And as things trickled down (either through the economy, as the politicians say, or down your leg, as the realists say), we got equally fervent endorsements of the hotel by honest people who were convinced by dishonest campaigning.
And since I’m touting honesty as a virtue (for today, anyway), I will say that some of these charges are equally true of the campaign against the developer’s dream/abomination.
Except that any half-truths in the campaign against the project were strictly cut-price and homemade — which is at least more heartwarming, old-time Aspen style.
In any case, what we got was a campaign that divided the community.
Yes, the town was already divided along its more or less natural fault lines: more development vs. less development. Or, if you prefer, money vs. community.
But what this campaign added was a cynical effort to create new fault lines, to split the community in ways and places it wasn’t already split.
I’m thinking most specifically of the bizarre claim that this new hotel was somehow a project that Aspen’s “youth movement” should support. And that stopping destructive development was strictly for cranky old fogies.
The idea that this new hotel would somehow enable recent college graduate 20-somethings to move to Aspen and live here is … well, come on. It is absurd.
There is virtually no connection whatsoever between a 37-room, theoretically affordable hotel and Aspen suddenly turning into an easy place for ambitious kids in their 20s (and 30s) to find a place to live and a job (much less a career).
Not to dig back into dusty history, but there was a time when the “youth movement” in Aspen was a bunch of kids in their 20s who loved the town and wanted to preserve what made it special — by fighting against heedless developers.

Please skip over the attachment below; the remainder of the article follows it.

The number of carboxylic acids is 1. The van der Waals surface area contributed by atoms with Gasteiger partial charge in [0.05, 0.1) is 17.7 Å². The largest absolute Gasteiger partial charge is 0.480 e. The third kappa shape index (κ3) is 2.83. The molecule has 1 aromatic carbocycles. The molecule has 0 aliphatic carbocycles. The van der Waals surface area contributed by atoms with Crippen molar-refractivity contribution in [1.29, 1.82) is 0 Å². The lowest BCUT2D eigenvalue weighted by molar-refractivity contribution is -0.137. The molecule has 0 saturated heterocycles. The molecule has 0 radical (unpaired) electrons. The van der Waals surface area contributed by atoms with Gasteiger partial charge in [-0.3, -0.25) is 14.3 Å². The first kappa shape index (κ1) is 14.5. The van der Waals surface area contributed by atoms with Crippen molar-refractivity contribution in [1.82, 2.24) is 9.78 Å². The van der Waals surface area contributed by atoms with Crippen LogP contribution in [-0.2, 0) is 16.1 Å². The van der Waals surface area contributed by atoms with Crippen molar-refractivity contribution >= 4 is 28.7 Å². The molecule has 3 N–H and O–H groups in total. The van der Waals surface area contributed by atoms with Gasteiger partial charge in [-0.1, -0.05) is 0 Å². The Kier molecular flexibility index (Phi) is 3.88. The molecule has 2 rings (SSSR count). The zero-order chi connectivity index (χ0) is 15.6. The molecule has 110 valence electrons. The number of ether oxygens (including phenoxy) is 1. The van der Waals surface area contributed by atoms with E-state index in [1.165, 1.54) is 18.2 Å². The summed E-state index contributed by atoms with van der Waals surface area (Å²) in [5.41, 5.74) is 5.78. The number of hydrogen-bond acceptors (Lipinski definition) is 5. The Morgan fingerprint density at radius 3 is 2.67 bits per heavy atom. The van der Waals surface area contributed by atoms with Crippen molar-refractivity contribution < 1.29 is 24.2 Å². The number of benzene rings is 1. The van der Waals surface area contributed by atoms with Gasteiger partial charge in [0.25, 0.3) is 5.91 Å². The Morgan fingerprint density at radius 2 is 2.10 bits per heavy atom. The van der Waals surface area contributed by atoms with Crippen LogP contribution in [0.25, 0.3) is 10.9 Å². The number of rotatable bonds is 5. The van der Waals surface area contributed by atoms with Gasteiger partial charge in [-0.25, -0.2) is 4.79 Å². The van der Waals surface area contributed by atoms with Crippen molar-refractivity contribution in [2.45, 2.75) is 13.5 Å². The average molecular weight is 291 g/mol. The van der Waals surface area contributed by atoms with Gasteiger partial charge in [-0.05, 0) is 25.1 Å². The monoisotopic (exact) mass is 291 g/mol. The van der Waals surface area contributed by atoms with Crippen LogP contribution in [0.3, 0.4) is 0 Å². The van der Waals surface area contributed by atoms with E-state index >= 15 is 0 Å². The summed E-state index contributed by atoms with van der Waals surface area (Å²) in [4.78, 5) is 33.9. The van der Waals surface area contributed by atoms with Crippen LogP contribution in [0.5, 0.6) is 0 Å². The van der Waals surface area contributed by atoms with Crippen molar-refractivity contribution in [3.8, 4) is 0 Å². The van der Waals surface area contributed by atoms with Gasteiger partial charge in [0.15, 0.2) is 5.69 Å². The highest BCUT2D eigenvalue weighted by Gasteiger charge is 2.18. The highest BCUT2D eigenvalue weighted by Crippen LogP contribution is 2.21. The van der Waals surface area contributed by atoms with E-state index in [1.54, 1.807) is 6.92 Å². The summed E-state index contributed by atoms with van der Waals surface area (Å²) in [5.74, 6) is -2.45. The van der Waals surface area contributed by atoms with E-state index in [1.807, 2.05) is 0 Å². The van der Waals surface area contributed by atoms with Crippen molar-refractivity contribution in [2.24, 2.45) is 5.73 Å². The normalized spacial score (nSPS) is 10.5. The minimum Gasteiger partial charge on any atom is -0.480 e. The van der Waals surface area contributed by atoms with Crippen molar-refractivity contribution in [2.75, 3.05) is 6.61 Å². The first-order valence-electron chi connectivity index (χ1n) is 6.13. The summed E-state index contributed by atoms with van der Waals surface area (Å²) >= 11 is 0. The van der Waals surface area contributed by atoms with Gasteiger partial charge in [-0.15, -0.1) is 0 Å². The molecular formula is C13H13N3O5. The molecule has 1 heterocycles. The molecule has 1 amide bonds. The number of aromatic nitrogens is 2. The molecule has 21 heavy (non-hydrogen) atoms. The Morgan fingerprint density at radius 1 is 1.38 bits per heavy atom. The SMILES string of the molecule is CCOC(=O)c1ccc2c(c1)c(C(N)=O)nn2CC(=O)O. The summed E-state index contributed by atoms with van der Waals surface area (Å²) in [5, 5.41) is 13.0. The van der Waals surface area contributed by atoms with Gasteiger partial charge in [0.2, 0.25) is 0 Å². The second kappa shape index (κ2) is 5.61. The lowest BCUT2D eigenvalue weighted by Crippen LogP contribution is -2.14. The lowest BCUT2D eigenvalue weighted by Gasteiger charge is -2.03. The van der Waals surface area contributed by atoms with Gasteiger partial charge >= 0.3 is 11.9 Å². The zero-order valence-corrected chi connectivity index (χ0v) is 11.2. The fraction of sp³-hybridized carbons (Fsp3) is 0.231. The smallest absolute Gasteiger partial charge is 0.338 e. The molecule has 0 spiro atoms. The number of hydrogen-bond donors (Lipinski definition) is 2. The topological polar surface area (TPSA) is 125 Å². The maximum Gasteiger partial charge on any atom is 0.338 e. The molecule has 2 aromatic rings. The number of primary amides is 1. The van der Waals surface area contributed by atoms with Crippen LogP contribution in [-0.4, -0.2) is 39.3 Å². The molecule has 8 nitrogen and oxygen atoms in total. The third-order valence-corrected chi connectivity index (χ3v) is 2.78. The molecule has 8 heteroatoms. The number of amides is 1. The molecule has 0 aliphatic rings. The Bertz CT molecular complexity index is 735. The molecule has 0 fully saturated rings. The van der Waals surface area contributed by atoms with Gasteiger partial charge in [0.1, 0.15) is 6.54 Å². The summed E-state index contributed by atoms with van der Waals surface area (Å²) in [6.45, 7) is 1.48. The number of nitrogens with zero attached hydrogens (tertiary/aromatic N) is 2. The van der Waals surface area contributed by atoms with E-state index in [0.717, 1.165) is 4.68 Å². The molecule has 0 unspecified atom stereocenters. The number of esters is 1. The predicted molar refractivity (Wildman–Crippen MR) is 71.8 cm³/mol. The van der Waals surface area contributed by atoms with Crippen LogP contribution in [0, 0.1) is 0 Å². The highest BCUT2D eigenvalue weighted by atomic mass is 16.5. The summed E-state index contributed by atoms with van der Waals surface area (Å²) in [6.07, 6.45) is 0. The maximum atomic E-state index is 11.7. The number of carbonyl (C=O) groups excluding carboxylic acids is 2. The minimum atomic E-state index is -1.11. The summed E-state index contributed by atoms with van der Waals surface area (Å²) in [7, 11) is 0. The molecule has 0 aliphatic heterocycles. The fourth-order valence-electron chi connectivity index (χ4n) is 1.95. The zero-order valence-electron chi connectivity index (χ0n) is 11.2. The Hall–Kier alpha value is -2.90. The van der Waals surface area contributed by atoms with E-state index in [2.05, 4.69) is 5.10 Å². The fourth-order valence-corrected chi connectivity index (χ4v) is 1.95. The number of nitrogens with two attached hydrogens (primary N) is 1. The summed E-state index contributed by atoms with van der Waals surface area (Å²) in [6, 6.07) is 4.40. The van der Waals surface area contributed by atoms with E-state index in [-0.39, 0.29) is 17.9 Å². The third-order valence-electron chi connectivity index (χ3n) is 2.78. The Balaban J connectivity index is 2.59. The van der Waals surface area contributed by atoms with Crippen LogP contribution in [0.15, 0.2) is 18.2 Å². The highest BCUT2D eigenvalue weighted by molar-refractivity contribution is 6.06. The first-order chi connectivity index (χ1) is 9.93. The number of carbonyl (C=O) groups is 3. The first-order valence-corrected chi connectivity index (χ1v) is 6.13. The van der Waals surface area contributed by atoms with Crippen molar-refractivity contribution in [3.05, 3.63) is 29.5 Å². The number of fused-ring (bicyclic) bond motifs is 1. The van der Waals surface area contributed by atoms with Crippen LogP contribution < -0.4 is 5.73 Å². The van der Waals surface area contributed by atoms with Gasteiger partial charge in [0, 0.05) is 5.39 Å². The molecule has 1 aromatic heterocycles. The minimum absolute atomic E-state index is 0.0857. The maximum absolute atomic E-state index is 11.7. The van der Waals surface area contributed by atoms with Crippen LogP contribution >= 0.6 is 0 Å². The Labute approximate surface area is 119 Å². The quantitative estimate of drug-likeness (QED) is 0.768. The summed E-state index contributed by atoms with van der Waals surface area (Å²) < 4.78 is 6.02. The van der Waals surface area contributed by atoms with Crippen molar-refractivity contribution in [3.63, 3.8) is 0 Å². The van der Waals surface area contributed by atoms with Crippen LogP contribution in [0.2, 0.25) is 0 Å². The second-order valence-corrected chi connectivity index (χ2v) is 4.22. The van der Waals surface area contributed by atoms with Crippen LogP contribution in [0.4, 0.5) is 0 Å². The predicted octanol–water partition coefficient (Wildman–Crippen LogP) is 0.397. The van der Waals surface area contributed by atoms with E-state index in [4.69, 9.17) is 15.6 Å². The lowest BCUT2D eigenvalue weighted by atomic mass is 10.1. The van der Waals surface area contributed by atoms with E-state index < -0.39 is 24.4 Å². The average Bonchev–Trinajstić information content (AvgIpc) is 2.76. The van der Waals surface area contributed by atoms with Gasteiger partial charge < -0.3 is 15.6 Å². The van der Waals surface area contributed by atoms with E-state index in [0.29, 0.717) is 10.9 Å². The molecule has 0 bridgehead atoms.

Now it would seem the new “youth movement” has been invented (or, at best, co-opted) by a developer looking for votes in favor of his project. Quite a switch: from fighting against developers to campaigning for them.
And the most vile and laughable part of that effort was an attempt to say this hotel development would preserve the spirit of Hunter Thompson — a man who generally loathed developers of any sort.
In the end, the result of this election may well be worse than just a big hotel in the wrong place. It may be that it becomes clear to one and all that Aspen is indeed for sale to the highest — and most shameless — bidder.
Or, as one of my regular correspondents wrote, “We are on the last legs of what this town was. … All (the referendum) did was wake the beast. Those who control this place were roused from a seeming slumber to beat back the suggestion that they should be accountable.”
If you can’t trust the council and you can’t trust the people, who can you trust?
Worst-case scenario? Just business as usual.
Andy Stone is former editor of The Aspen Times. His email address is email@example.com.
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It’s nearly election day in Colorado, and at least one of the state ballot questions facing voters Nov. 2 is in need of some explanation.